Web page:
This word has quite the interesting dry sound, with its voiceless stops (two back, two front) and its four-beat rhythm stressing on the second syllable: perhaps mechanical, like an assembly line, the raw goods coming through conca and being formed by a stamping or bending machine into the final result tenate (the c’s pressed and formed to t’s – or to e’s with the t’s inserted; vowels inserted, removed, or reshaped); perhaps like a chain of tapdancers or stomp-dancers stamping a finale; or perhaps like the sputtering of someone with a mouthful of dry feathers – maybe Sylvester spitting and hacking as Tweety has escaped from his mouth (and left a little something behind as a lesson). He’ll never be the cat that ate the canary, but you can’t keep a cat from its innate disposition, not even with a chain.
Concatenate can’t avoid sounding like a technical word, but at the same time with a little tinge of taste of something out of whack or collapsing, discombobulated, perhaps (or maybe with a cry of “Suffering succotash!”) – a half-heard echo of catastrophe, plus the sense, like one gets with procrastinate, of being a useful long word for something that could of course always be said with a set of shorter words rather than a chain of morphemes.
And what are the morphemes? It’s Latin, of course, and you will know con: yes, “together” again. The ate ending is a verbal suffix, and a very common one in English; we still make new words with it on occasion, all to do with making something of something or changing something from one state to another or simply engaging in an activity of some sort (I leave it to you to meditate on examples to illuminate, such as your mind may prestidigitate when you cogitate). That leaves us with caten, which comes from Latin catena “chain” and can also be seen in the geometric term catenary, which names the graceful curve produced by a chain hanging from both ends.
So what are the shorter words we could use? Well, chain together would be one possibility. If you’re devoted to Anglo-Saxon roots, however, you’ll have to let chain fall; it, too, comes from catena. An alternative would be string together.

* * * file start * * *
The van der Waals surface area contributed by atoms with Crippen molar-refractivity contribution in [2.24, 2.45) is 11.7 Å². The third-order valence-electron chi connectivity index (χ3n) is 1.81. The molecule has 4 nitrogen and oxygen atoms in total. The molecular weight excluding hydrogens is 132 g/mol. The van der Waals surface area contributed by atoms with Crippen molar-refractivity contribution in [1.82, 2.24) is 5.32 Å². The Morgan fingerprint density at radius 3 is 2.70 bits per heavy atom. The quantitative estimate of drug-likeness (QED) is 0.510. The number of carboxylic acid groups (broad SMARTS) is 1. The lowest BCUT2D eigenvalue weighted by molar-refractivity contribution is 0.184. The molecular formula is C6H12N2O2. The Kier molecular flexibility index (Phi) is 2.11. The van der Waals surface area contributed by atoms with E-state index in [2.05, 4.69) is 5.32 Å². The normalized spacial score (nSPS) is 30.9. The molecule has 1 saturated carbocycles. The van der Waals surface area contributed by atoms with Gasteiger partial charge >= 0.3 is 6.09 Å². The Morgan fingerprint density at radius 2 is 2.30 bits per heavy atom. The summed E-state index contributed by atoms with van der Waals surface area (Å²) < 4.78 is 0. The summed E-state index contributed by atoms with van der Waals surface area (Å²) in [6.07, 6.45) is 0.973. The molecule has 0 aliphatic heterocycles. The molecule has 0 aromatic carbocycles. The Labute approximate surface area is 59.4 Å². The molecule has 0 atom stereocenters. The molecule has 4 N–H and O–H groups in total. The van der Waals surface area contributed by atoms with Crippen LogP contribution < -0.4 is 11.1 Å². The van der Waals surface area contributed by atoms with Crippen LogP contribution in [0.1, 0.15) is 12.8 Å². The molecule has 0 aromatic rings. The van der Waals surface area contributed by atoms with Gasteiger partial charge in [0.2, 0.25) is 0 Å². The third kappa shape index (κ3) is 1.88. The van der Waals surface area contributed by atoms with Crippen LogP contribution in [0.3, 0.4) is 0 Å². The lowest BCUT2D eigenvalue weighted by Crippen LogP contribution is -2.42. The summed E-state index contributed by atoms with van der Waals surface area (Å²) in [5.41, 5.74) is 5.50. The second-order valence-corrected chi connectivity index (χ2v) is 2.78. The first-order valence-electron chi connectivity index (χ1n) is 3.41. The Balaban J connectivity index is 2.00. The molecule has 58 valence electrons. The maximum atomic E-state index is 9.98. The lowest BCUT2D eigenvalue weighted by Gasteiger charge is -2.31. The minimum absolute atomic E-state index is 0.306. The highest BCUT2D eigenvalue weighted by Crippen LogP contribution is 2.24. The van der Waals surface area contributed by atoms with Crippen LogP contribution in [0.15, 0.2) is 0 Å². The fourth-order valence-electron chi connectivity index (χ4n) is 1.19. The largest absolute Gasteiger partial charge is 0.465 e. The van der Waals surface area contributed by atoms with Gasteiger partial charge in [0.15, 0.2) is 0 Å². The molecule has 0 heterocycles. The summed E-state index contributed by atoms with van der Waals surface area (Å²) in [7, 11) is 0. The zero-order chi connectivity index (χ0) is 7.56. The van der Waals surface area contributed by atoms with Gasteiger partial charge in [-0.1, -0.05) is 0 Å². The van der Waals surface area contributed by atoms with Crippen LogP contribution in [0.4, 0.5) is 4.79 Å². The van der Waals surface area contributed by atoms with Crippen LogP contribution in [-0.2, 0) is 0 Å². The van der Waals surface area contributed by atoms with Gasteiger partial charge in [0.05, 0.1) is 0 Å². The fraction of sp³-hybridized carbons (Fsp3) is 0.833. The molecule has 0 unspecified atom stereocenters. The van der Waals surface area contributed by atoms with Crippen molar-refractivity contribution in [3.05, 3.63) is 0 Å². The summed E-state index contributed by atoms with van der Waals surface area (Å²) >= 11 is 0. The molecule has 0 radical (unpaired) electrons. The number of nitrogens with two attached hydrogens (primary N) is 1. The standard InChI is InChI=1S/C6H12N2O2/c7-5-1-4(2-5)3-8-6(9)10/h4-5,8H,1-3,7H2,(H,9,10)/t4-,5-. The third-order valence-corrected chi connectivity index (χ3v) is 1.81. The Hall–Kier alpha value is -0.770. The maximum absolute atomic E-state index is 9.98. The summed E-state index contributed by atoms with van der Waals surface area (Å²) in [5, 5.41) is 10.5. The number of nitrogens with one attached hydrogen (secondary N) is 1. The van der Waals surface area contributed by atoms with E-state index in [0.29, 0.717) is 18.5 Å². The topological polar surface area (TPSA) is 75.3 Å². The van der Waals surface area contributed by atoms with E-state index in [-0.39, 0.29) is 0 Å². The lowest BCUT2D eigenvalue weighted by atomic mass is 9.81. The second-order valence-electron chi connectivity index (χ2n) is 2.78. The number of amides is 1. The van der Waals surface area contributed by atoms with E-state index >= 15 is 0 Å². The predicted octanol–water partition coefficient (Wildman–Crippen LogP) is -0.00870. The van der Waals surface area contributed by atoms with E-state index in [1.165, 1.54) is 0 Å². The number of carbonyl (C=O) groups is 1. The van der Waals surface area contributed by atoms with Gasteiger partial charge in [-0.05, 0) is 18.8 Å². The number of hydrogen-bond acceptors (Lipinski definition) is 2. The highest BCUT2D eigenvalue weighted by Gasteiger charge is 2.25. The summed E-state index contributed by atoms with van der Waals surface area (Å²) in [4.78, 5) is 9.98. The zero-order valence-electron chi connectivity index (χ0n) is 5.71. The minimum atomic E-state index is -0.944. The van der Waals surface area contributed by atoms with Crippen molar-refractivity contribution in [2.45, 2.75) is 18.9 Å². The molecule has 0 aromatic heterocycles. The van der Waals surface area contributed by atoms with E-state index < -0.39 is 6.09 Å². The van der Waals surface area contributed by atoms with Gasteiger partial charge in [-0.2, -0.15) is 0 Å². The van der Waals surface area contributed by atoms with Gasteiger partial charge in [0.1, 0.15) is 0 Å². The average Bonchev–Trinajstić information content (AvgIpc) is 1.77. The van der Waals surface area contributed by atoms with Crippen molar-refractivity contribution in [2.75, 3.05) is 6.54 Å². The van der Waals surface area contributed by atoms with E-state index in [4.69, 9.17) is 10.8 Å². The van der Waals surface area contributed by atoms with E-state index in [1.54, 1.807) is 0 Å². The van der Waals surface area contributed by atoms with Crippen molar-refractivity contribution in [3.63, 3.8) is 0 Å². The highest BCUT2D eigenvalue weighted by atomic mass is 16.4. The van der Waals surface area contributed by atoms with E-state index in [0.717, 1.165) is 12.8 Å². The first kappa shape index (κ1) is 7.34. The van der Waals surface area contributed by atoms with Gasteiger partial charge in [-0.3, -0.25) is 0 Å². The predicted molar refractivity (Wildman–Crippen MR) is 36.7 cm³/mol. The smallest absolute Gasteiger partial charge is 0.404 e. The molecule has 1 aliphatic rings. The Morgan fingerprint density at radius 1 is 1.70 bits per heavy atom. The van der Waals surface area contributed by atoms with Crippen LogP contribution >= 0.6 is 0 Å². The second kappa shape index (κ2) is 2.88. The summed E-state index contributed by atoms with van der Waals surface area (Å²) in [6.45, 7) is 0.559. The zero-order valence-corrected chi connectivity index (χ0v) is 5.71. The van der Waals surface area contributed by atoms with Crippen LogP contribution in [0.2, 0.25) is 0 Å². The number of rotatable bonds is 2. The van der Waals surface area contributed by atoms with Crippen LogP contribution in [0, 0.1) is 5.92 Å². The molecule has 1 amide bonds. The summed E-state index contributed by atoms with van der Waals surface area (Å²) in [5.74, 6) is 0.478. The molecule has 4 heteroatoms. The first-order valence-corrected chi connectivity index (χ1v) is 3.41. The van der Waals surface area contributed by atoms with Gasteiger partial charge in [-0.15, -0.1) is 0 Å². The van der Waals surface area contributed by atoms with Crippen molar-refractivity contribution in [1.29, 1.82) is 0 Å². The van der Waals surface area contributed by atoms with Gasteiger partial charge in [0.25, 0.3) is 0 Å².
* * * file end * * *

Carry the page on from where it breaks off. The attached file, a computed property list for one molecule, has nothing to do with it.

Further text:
Concatenation is a useful thing. We use it a fair bit in English word derivations; it’s common in many languages, and some use it quite liberally (those long German words spring to mind, but agglutinating languages go even farther – meanwhile, isolating languages don’t use it for making new words). But it’s also useful in other areas. Concatenate happens to be one of my favourite commands in Microsoft Excel, for instance, because you can take sets of text in different categories (be they names and addresses or variable components of a URL) and string them together to coherent outputs. It’s saved me a lot of time from time to time.
But a difference between how we tend to think of concatenation and how real chains are actually made is the matter of overlapping. Chains work precisely because they overlap (though I suppose if you used glue to hold the parts together that wouldn’t technically be overlapping), while concatenation in Excel and in many other things is a matter of packing and sticking.
As it happens, concatenate has a bit of an aspect of overlapping: there is the a from catena and ate. And, of course, there are bits you can see in it that aren’t really source parts, just adventitious strings: cat overlapping with ate overlapping with ten (the cat ate ten what? Canaries? Ha – nary a one, not even the one on the catenary. But we do know he ate ’n’ ate. Maybe it was conch. Maybe it was just at a chain restaurant).